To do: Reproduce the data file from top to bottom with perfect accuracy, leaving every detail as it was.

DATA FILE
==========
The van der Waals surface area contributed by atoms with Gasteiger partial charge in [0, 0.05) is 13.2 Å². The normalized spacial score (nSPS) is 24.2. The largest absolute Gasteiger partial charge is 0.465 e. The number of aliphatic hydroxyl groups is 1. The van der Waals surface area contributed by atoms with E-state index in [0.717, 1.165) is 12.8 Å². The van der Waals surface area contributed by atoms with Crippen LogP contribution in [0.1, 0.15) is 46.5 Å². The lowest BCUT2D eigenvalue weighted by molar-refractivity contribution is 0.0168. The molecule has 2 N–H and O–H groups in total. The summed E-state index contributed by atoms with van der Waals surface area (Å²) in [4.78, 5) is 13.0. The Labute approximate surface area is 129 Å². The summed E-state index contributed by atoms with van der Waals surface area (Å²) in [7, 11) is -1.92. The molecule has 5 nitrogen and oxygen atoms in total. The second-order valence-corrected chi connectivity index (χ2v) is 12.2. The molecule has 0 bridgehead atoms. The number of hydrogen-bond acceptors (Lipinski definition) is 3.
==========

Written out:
The van der Waals surface area contributed by atoms with Gasteiger partial charge in [0, 0.05) is 13.2 Å². The normalized spacial score (nSPS) is 24.2. The largest absolute Gasteiger partial charge is 0.465 e. The number of aliphatic hydroxyl groups is 1. The van der Waals surface area contributed by atoms with E-state index in [0.717, 1.165) is 12.8 Å². The van der Waals surface area contributed by atoms with Crippen LogP contribution in [0.1, 0.15) is 46.5 Å². The lowest BCUT2D eigenvalue weighted by molar-refractivity contribution is 0.0168. The molecule has 2 N–H and O–H groups in total. The summed E-state index contributed by atoms with van der Waals surface area (Å²) in [4.78, 5) is 13.0. The Labute approximate surface area is 129 Å². The summed E-state index contributed by atoms with van der Waals surface area (Å²) in [7, 11) is -1.92. The molecule has 5 nitrogen and oxygen atoms in total. The second-order valence-corrected chi connectivity index (χ2v) is 12.2. The molecule has 0 bridgehead atoms. The number of hydrogen-bond acceptors (Lipinski definition) is 3.